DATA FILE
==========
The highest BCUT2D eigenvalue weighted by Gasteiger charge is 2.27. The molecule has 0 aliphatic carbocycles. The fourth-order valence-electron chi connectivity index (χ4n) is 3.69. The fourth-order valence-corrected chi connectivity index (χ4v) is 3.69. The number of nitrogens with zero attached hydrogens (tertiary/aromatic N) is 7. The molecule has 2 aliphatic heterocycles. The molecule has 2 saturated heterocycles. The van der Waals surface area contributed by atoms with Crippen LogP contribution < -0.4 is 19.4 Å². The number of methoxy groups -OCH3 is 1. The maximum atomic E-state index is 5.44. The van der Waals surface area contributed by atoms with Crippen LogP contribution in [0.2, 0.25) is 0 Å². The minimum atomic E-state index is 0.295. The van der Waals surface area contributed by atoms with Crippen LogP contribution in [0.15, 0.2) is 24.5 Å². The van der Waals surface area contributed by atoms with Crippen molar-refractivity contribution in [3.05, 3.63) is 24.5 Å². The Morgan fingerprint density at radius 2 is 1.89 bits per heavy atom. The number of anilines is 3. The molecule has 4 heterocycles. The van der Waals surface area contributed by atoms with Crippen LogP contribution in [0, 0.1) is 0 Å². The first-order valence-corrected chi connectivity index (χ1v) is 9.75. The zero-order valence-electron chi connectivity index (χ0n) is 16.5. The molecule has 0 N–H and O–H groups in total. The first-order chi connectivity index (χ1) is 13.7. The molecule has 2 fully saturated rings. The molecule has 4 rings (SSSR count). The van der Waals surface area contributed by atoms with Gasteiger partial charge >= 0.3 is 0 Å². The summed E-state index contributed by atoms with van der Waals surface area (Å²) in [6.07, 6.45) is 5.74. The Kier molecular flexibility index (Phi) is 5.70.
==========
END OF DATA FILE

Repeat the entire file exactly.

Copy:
The highest BCUT2D eigenvalue weighted by Gasteiger charge is 2.27. The molecule has 0 aliphatic carbocycles. The fourth-order valence-electron chi connectivity index (χ4n) is 3.69. The fourth-order valence-corrected chi connectivity index (χ4v) is 3.69. The number of nitrogens with zero attached hydrogens (tertiary/aromatic N) is 7. The molecule has 2 aliphatic heterocycles. The molecule has 2 saturated heterocycles. The van der Waals surface area contributed by atoms with Crippen LogP contribution < -0.4 is 19.4 Å². The number of methoxy groups -OCH3 is 1. The maximum atomic E-state index is 5.44. The van der Waals surface area contributed by atoms with Crippen LogP contribution in [0.2, 0.25) is 0 Å². The minimum atomic E-state index is 0.295. The van der Waals surface area contributed by atoms with Crippen LogP contribution in [0.15, 0.2) is 24.5 Å². The van der Waals surface area contributed by atoms with Crippen molar-refractivity contribution in [3.05, 3.63) is 24.5 Å². The Morgan fingerprint density at radius 2 is 1.89 bits per heavy atom. The number of anilines is 3. The molecule has 4 heterocycles. The van der Waals surface area contributed by atoms with Crippen LogP contribution in [0, 0.1) is 0 Å². The first-order valence-corrected chi connectivity index (χ1v) is 9.75. The zero-order valence-electron chi connectivity index (χ0n) is 16.5. The molecule has 0 N–H and O–H groups in total. The first-order chi connectivity index (χ1) is 13.7. The molecule has 2 fully saturated rings. The molecule has 4 rings (SSSR count). The van der Waals surface area contributed by atoms with Gasteiger partial charge >= 0.3 is 0 Å². The summed E-state index contributed by atoms with van der Waals surface area (Å²) in [6.07, 6.45) is 5.74. The Kier molecular flexibility index (Phi) is 5.70.